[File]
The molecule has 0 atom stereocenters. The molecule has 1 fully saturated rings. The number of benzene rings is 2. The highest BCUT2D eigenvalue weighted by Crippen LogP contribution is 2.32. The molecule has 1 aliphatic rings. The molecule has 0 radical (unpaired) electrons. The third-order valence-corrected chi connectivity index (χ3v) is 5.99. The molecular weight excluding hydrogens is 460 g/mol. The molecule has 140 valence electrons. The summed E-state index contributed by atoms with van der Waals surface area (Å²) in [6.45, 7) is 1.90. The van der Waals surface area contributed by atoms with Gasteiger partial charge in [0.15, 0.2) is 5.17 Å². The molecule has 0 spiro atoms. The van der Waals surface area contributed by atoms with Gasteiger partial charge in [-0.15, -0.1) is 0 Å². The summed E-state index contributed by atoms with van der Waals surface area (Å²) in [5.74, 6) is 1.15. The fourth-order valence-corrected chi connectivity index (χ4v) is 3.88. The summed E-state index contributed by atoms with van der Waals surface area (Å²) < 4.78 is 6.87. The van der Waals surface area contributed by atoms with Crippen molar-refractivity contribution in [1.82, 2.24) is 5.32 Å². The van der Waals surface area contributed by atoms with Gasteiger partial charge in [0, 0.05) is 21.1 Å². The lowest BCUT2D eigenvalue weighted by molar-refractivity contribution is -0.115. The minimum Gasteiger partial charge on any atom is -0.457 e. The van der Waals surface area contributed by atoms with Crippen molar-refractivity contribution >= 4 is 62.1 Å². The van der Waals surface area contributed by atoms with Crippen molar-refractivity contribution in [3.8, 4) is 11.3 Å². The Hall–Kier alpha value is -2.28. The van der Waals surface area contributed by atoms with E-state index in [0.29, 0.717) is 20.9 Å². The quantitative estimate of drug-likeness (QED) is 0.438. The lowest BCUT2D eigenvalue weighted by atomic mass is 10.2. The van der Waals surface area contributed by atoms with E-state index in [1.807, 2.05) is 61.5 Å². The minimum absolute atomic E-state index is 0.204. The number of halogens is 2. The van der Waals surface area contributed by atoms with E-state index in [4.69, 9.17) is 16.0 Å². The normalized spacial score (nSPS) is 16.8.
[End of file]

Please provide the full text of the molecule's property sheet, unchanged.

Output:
The molecule has 0 atom stereocenters. The molecule has 1 fully saturated rings. The number of benzene rings is 2. The highest BCUT2D eigenvalue weighted by Crippen LogP contribution is 2.32. The molecule has 1 aliphatic rings. The molecule has 0 radical (unpaired) electrons. The third-order valence-corrected chi connectivity index (χ3v) is 5.99. The molecular weight excluding hydrogens is 460 g/mol. The molecule has 140 valence electrons. The summed E-state index contributed by atoms with van der Waals surface area (Å²) in [6.45, 7) is 1.90. The van der Waals surface area contributed by atoms with Gasteiger partial charge in [0.15, 0.2) is 5.17 Å². The molecule has 0 spiro atoms. The van der Waals surface area contributed by atoms with Gasteiger partial charge in [-0.15, -0.1) is 0 Å². The summed E-state index contributed by atoms with van der Waals surface area (Å²) in [5.74, 6) is 1.15. The fourth-order valence-corrected chi connectivity index (χ4v) is 3.88. The summed E-state index contributed by atoms with van der Waals surface area (Å²) < 4.78 is 6.87. The van der Waals surface area contributed by atoms with Crippen molar-refractivity contribution in [1.82, 2.24) is 5.32 Å². The van der Waals surface area contributed by atoms with Gasteiger partial charge in [0, 0.05) is 21.1 Å². The lowest BCUT2D eigenvalue weighted by molar-refractivity contribution is -0.115. The minimum Gasteiger partial charge on any atom is -0.457 e. The van der Waals surface area contributed by atoms with Crippen molar-refractivity contribution >= 4 is 62.1 Å². The van der Waals surface area contributed by atoms with Crippen molar-refractivity contribution in [3.8, 4) is 11.3 Å². The Hall–Kier alpha value is -2.28. The van der Waals surface area contributed by atoms with E-state index in [0.29, 0.717) is 20.9 Å². The quantitative estimate of drug-likeness (QED) is 0.438. The lowest BCUT2D eigenvalue weighted by atomic mass is 10.2. The van der Waals surface area contributed by atoms with E-state index in [1.807, 2.05) is 61.5 Å². The minimum absolute atomic E-state index is 0.204. The number of halogens is 2. The van der Waals surface area contributed by atoms with E-state index in [4.69, 9.17) is 16.0 Å². The normalized spacial score (nSPS) is 16.8.